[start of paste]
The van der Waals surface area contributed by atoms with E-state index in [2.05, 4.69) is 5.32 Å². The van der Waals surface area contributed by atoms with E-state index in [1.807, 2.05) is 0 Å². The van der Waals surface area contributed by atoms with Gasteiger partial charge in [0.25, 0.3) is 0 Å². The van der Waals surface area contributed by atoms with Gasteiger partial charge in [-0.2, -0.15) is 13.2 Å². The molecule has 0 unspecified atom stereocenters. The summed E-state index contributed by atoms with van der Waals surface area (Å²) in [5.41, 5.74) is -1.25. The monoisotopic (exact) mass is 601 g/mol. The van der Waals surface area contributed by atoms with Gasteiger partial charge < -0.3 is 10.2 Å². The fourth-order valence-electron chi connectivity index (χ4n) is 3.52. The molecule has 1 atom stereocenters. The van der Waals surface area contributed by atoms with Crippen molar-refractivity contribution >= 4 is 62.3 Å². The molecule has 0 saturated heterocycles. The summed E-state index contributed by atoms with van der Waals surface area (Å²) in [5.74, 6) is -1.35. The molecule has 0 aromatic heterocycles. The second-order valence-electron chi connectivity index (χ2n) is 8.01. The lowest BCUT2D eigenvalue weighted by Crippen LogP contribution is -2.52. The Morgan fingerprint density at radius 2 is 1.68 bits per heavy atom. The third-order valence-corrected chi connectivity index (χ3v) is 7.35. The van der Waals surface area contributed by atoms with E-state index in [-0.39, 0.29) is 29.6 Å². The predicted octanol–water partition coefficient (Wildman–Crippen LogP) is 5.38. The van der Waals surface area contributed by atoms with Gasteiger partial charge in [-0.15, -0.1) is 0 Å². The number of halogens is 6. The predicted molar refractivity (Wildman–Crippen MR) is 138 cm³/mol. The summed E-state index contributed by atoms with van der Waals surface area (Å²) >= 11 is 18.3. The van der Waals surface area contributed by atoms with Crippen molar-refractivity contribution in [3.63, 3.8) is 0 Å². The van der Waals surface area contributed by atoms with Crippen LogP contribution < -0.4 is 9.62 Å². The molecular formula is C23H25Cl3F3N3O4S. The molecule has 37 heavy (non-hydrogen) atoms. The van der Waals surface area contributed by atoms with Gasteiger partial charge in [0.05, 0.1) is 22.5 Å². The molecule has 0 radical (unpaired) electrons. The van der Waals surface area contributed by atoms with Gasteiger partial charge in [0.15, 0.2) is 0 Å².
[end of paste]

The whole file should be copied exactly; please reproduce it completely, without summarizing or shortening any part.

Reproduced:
The van der Waals surface area contributed by atoms with E-state index in [2.05, 4.69) is 5.32 Å². The van der Waals surface area contributed by atoms with E-state index in [1.807, 2.05) is 0 Å². The van der Waals surface area contributed by atoms with Gasteiger partial charge in [0.25, 0.3) is 0 Å². The van der Waals surface area contributed by atoms with Gasteiger partial charge in [-0.2, -0.15) is 13.2 Å². The molecule has 0 unspecified atom stereocenters. The summed E-state index contributed by atoms with van der Waals surface area (Å²) in [5.41, 5.74) is -1.25. The monoisotopic (exact) mass is 601 g/mol. The van der Waals surface area contributed by atoms with Gasteiger partial charge < -0.3 is 10.2 Å². The fourth-order valence-electron chi connectivity index (χ4n) is 3.52. The molecule has 1 atom stereocenters. The van der Waals surface area contributed by atoms with Crippen molar-refractivity contribution >= 4 is 62.3 Å². The molecule has 0 saturated heterocycles. The summed E-state index contributed by atoms with van der Waals surface area (Å²) in [5.74, 6) is -1.35. The molecule has 0 aromatic heterocycles. The second-order valence-electron chi connectivity index (χ2n) is 8.01. The lowest BCUT2D eigenvalue weighted by Crippen LogP contribution is -2.52. The Morgan fingerprint density at radius 2 is 1.68 bits per heavy atom. The third-order valence-corrected chi connectivity index (χ3v) is 7.35. The van der Waals surface area contributed by atoms with E-state index in [-0.39, 0.29) is 29.6 Å². The predicted octanol–water partition coefficient (Wildman–Crippen LogP) is 5.38. The van der Waals surface area contributed by atoms with Gasteiger partial charge in [-0.15, -0.1) is 0 Å². The number of halogens is 6. The predicted molar refractivity (Wildman–Crippen MR) is 138 cm³/mol. The summed E-state index contributed by atoms with van der Waals surface area (Å²) >= 11 is 18.3. The van der Waals surface area contributed by atoms with Crippen molar-refractivity contribution in [3.63, 3.8) is 0 Å². The van der Waals surface area contributed by atoms with Crippen LogP contribution < -0.4 is 9.62 Å². The molecular formula is C23H25Cl3F3N3O4S. The molecule has 37 heavy (non-hydrogen) atoms. The van der Waals surface area contributed by atoms with Gasteiger partial charge in [0.05, 0.1) is 22.5 Å². The molecule has 0 radical (unpaired) electrons. The van der Waals surface area contributed by atoms with Gasteiger partial charge in [0.15, 0.2) is 0 Å².